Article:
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The battery life of the HS80 has been rather subpar for me. Although Corsair boasts that it lasts 20 hours on a single charge, I had to charge it after roughly 15 hours with normal volume levels. Granted, RGB lighting was turned on, but even with the lighting turned off,  20 hours on a single charge appears to be quite “enthusiastic” for this headpiece. In general, the battery life of the HS80 is decent and can be compared to that of the Void, but in this price range, there are less expensive alternatives that offer more juice on a single charge.

Sound performance

When it comes to sound quality, the HS80 RGB does its job. It offers a good range and decent clarity across the board. Unfortunately, by default, the bass sounds somewhat “muddy”. Bass output can be improved on PC using Corsair’s ICUE software, but even after adjustments, I feel bass levels should be better for a headset in this price range.

On PC, Corsair’s offering really benefits from Dolby's Dolby Atmos object-based surround tech – the spatial audio really allows users to pinpoint where a particular sound is coming from, which is a huge plus in shooters. On PlayStation 5, spatial audio is handled by Sony’s own Tempest 3D Audio tech, and the HS80 does a good job of outputting Sony’s object-based sound tech, especially in titles such as Astro’s Playroom, Demon’s Souls, and Ghost of Tsushima: Director’s Cut.

The HS80’s microphone deserves praise for its excellent microphone. As already mentioned, it uses the same mic as its higher-priced brother, the Virtuoso RGB, and this is just one of the best mics that come with a gaming headset.


Would I recommend the HS80 RGB to someone for a wireless gaming headset in the $150 price range? Yes and no. Corsair's offering does a lot of things right, and I like the different route the company has taken with the new ski-band design. The microphone is easily one of the best on the market when it comes to headset mics. Yet, the HS80 suffers from somewhat muddy bass levels and battery life is subpar compared to the competition. These issues are easily alleviated on PC by tuning the EQ and occasionally using the headset in wired more for charging, but this isn't the case on PlayStation 4/5 where EQ tuning isn't available and wired use isn't really an option due to the limited range of the USB cable.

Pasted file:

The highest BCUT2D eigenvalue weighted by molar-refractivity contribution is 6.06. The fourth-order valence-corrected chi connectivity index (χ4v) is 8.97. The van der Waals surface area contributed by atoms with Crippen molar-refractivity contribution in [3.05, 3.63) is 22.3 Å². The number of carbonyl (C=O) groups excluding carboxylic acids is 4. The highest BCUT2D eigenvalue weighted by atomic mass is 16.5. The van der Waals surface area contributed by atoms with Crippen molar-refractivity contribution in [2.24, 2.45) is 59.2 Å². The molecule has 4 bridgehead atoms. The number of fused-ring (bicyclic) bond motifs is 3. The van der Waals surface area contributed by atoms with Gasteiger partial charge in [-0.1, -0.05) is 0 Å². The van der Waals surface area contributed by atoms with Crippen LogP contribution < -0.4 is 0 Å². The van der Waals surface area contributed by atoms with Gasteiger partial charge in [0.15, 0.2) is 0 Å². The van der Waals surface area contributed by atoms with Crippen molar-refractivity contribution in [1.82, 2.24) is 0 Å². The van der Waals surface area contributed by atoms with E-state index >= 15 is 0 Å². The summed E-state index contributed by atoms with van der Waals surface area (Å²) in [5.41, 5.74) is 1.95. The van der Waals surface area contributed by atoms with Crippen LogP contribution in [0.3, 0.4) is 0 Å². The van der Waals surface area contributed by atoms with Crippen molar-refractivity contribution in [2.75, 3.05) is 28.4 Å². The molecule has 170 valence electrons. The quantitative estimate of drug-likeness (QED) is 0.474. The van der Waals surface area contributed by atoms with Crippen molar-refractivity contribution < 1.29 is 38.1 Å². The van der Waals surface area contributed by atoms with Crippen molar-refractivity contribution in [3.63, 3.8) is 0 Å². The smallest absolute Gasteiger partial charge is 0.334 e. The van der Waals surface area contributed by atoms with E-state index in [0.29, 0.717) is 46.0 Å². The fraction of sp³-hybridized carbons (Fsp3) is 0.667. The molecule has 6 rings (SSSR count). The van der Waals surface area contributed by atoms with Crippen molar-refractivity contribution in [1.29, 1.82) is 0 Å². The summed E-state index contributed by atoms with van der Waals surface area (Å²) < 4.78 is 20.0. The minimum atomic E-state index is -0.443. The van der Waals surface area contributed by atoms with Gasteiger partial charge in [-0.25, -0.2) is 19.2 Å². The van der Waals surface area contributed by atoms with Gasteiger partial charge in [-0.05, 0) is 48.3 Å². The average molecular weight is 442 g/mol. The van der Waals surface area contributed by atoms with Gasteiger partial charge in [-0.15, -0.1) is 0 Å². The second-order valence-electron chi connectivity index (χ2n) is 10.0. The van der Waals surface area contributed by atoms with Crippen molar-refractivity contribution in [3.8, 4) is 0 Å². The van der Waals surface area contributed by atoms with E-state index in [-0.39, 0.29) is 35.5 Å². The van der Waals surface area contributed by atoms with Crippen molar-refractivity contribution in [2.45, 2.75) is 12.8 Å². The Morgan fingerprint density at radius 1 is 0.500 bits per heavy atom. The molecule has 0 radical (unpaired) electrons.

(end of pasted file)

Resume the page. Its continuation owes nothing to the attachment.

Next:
Also, the HS80 RGB lacks the versatility that other wireless offerings in this price range do offer. As such, multiplatform gamers are better off with offerings from other brands, including Razer's new Barracuda X and SteelSeries Arctis 1 Wireless, and Arctis 7P/7X.

Review sample provided by the manufacturer.


Wccftech Rating

The Corsair HS80 RGB does a lot of things right. It packs a new ski-band design for increased comfort, a great microphone, and solid build quality. Although it suffers from somewhat muddy bass levels, it's a viable option for PC players. For PlayStation or multiplatform gamers, there are more viable alternatives available in this segment.

  • Excellent microphone
  • Solid build quality
  • Comes with Dolby Atmos license
  • More of a PC headset
  • Lacks versatility
  • Subpar battery